Joanne Paulson: Amid drought, war, interest rate hikes, Saskatchewan farmland values ​​are rising

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That sounds like faith in the future to me, something we could all use a little right now.

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First there was this drought.

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Whether 2021 brought us the worst ever – at least in the larger area – in anyone’s memory is debatable, but damn it, it was among them. July 2021 was the hottest month ever recorded on Earth. Already. With almost no rain in these regions.

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Then there was, and still is, this war.

Using ridiculous and imaginary provocations as reasons (apologies, rather), Vladimir Putin’s Russia invaded Ukraine. (I wonder if that will put me on Putin’s sanctioned list? I would like that, I think.)

Also, there was and still is COVID-19.

Supply chain disruptions due to the pandemic still haunt us today. Its lingering effects, combined with fear and the direct impact of war, have rattled markets, fueled inflation and pushed up interest rates.

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And yet, farmland values ​​in Saskatchewan didn’t go down in the crazy first half of 2022. They went up.

Farmland prices rose an average of 8.4% to $2,384 per acre, year over year, the fourth highest increase in Canada and above the national average of 8.1 %. Prices are also up 14.9% on an annual basis.

For some, this may seem counter-intuitive. Farmers planted the most expensive crop in our province’s history, paying small fortunes for fertilizer, seed, fuel and other inputs, even as they wondered and worried: would the drought continue?

Yet as they faced ever-increasing mortgage interest rates, they were still obviously buying land. If you don’t have demand, you don’t have sales. If you don’t have sales, you don’t have an increase in value.

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Apparently, it takes more than drought, war, rising interest rates and spiraling inflation to discourage a Saskatchewan farmer.

Farm Credit Canada, where these numbers come from, will note that there are, of course, other factors at play.

As JP Gervais, chief economist of Farm Credit, told me, many of these land deals were in place before the Bank of Canada really started to raise interest rates, which helped. The supply of agricultural land is “quite limited”, he said. And like dad always told me, they don’t make any more.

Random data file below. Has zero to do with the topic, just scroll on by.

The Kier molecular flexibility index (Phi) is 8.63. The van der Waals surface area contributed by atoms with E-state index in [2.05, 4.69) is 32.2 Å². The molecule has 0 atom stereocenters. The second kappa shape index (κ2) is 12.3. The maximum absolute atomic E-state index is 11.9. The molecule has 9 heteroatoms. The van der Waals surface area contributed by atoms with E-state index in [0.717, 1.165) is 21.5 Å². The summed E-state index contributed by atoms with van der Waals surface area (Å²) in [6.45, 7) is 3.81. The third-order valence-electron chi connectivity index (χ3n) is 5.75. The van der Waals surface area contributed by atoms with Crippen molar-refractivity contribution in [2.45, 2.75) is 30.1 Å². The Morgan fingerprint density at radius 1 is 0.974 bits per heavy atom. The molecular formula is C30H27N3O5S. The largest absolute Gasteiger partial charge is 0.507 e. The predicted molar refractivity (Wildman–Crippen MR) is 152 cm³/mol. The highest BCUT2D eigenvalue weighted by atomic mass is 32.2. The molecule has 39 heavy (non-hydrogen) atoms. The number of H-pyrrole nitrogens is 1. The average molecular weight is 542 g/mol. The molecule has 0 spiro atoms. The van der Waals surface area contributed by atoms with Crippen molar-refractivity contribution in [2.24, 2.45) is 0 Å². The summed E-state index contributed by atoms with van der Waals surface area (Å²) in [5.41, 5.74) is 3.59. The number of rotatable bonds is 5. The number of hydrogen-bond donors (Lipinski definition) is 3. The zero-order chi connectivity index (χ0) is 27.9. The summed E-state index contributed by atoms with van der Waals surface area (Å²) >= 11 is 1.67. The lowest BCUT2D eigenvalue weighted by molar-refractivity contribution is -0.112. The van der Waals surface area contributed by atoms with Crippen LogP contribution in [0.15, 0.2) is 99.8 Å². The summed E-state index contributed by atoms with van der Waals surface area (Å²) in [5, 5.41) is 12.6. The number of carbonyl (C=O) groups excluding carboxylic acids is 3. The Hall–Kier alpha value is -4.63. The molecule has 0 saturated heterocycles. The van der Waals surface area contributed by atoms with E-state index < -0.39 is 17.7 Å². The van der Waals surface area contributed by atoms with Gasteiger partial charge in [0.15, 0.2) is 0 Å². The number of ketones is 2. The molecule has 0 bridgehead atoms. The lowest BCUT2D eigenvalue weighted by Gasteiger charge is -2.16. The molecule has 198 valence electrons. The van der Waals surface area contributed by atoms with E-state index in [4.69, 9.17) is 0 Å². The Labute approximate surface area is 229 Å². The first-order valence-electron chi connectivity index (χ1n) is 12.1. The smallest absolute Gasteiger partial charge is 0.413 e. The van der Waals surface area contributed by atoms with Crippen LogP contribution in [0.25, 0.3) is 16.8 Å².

Second, the same insecurity caused by the Russian invasion (and other global factors, such as weather-stricken agricultural countries) has driven up the prices of our crops. They are down somewhat from the start of this year, but generally remain well above the five-year averages.

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Canola, for example, cost $970 a tonne earlier this year and is expected to drop to $870 for this crop; but that remains well above the five-year average of $490.

Farm income drives purchases, and that includes land. This year, gross farm receipts will increase by more than 20%, Gervais said.

As the debate continues over the size of the 2022-2023 crop – the provincial Department of Agriculture and Statistics Canada disagree on the numbers – Gervais notes that it will still be a decent crop at a good price and a fairly high demand environment.

So farmers continue to buy land even though last year, for the most part, was a disaster. They are tough people accustomed to risk; and this generation of growers is farming in the most uncertain geopolitical time of their lives.

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While this will drive up crop prices, no one knows how long they will last. As we learned from Russia, almost anything can change in no time, including and perhaps especially the markets.

Despite living in a democracy with no imminent threat, our farmers still face uncertainties, such as carbon pricing and controlling fertilizer emissions, not to mention climate change.

Meanwhile, there are eight billion people who need to eat. Each of them. We cannot grow air or water, so this food growing business is unquestionably as important as it gets.

Farmers cultivate, of course, for personal reasons as well. They like it. Their families have always done it. They are attached to their land, to their animals, to their freedom as entrepreneurs.

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Still, it’s far from an easy life – about as risky as it gets. And they still buy the land, plant the food and feed the people. That sounds like faith in the future to me, something we could all use a little right now.

Joanne Paulson is a freelance writer and journalist from Saskatoon who has covered real estate on and off for over 25 years. Do you have a fascinating real estate story to share? Contact us at [email protected]

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